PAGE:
Day 4: Ribeiro Telles Clan

I spent Saturday and Sunday at the home of Manuel Ribeiro Telles Bastos. First let me give a little background into the 42 last names that most Portuguese people have. It is a combination of the mother and father’s surnames. In this case, Manuel’s mother is Ribeiro Telles (one last name) and Bastos is his father’s surname. It can get pretty convoluted if your parents have long last names.


The Ribeiro Telles family is 4 generations of bullfighters, a very long tradition. The great grandfather has passed but, the grandfather, David Ribeiro Telles, is still alive. His sons are bullfighters and now the 4th generation of bullfighters is carried on by Manuel, his cousin Joao, and another cousin Antonio who is a bandarileiro. I met both of them when they came to California for a bloodless bullfight.

David Ribeiro Telles is called Mestre David, meaning master. He is considered a master just as Luis Valença and Nuno Oliveira. He is one of the masters of the classical art of bullfighting.

Saturday I came to watch Antonio, 3rd generation, practice for his bullfight on Sunday. Antonio is well respected as a bullfighter as well. He learned riding not only from his father, David, but also he spent a year training with Nuno Oliveira. So the man has skills. I watched Antonio warm up each of his horses and then practice with the tourinha- a bull on wheels powered by a bandarilheiro (the guys in the bullring that assist the cavaleiro).

He practiced with each horse, some requiring some tweaks and perfecting. He did just some simple work with the tourinha. Didn’t over work anything. If the training isn’t there now, it isn’t going to be there the next day either! These were all seasoned bullfighting horses anyway. When standing next to one of them, it’s like being next to a ninja or a samurai. You can feel the power radiating off of them, but they are peaceful and quiet. Not anxious or nervy. That is a common characteristic of the Ribeiro Telles horses…they are calm, which I like.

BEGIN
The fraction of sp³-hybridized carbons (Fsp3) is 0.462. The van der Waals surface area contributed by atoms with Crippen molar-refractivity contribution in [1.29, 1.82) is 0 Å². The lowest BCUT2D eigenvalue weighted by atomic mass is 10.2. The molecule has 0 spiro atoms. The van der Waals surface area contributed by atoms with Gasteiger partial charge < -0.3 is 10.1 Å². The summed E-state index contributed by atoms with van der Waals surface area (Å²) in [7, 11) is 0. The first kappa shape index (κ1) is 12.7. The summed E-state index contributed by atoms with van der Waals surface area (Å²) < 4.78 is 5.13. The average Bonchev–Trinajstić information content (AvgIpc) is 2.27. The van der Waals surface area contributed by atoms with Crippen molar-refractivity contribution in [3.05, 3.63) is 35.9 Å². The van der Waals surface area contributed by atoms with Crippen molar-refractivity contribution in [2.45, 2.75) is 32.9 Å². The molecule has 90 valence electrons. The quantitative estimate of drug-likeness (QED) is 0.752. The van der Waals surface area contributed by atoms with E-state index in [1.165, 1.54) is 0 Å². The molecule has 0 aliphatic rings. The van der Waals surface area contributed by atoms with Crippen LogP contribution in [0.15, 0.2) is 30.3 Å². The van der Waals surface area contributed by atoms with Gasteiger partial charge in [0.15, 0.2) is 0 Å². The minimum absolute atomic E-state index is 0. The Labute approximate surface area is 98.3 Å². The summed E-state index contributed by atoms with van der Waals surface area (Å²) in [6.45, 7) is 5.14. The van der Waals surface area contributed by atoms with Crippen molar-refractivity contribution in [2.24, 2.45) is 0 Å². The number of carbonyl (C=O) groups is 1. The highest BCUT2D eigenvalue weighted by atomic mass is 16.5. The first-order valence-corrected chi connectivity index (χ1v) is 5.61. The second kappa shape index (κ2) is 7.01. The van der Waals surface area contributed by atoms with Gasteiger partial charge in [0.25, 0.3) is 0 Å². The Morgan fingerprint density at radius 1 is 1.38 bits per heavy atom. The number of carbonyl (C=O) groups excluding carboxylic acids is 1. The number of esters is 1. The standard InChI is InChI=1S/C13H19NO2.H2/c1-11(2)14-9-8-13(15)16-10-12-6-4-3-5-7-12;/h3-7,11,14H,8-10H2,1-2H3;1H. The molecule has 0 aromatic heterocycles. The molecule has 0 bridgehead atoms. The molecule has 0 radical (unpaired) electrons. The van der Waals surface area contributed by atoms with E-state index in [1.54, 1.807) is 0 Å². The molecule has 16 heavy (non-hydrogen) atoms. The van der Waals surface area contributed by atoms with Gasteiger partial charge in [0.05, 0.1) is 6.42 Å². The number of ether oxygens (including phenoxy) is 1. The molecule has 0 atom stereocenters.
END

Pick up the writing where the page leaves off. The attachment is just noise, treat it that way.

Once he was done, I was invited to join the family for lunch. In traditional Portuguese fashion, representatives from all generations and all corners of the family were there. Aunts, cousins, brothers, mothers, nieces, and the grandfather. It was lively in the kitchen, food being prepared, conversations going. Some Portuguese women are loud… You might think you’re being yelled at, but no. It’s just her making a point. Emphatically. They were all very warm and friendly. Everyone probably wished I spoke more Portuguese. And most said they don’t speak English, but when pressed, some can speak a bit of it.

It’s awkward not being able to communicate your point and so sometimes this leads to a lot of silence, neither side knowing what to say…Literally. But also in attendance was Antonio, Manuel’s cousin. Antonio speaks enough English. So the poor guy was basically my translator the whole day with many people saying (I assume- because it was in Portuguese), “Tell her…. Ask her…” It was very nice that they wanted to converse despite the language barrier. And the feeling was mutual. Antonio’s mother was there, and she understood a little English, and with my tiny bits of Portuguese and Spanish, we did ok. I told her how her son and his cousins had a grand old time when they were in California, trying to get me to say the most complicated words, with lots of swallowed vowels and phlegm. One evening, during their visit, we were at someone’s house and she had made a traditional Portuguese fish dish called bacalhau (bah-cahl-louw—with the end sounding kind of like wow, but with an “L”). The boys kept asking me to say it, over and over. So by the end of the night, not only could I say that word…but it was the only word I could remember. So we all laughed knowing I wouldn’t starve during my trip because I can always ask for bacalhau!!!!

It was a lively lunch with lots of conversation, none of which I caught on to. But that’s ok. Despite not knowing most of the words, I could still pick up on the general topic sometimes and definitely when a joke was told. Laughing is laughing everywhere in the world. It would be funnier if I knew what was going on, sure, but I still enjoyed myself.

I also had dinner with the Ribeiro Telles clan. (It’s a big family- David had 12 children…..) We went to Antonio’s new facility. It was just on the other side of their family land, a large stretch of property near Coruche. The facility has an indoor picadero with stables enclosed along the outside and a full size bullring. It’s brand new, all white with red trim. It’s gorgeous. The horses live better than I do! Dinner is a long affair with a couple of courses, dessert, and lots of wine. The food was excellent. And I tried rabbit…yes rabbit. Bugs Bunny in a bowl. A pot, actually. They put the WHOLE rabbit in! Head and all… sans fur of course. I did not try head of rabbit, just the regular parts. It was good, I have to admit.

Again with Antonio (4th generation Antonio—I think there are only 10 males names across all of Portugal) as my translator, I could partake in some of the funnier stories being told. Conversation lasted late into the night.

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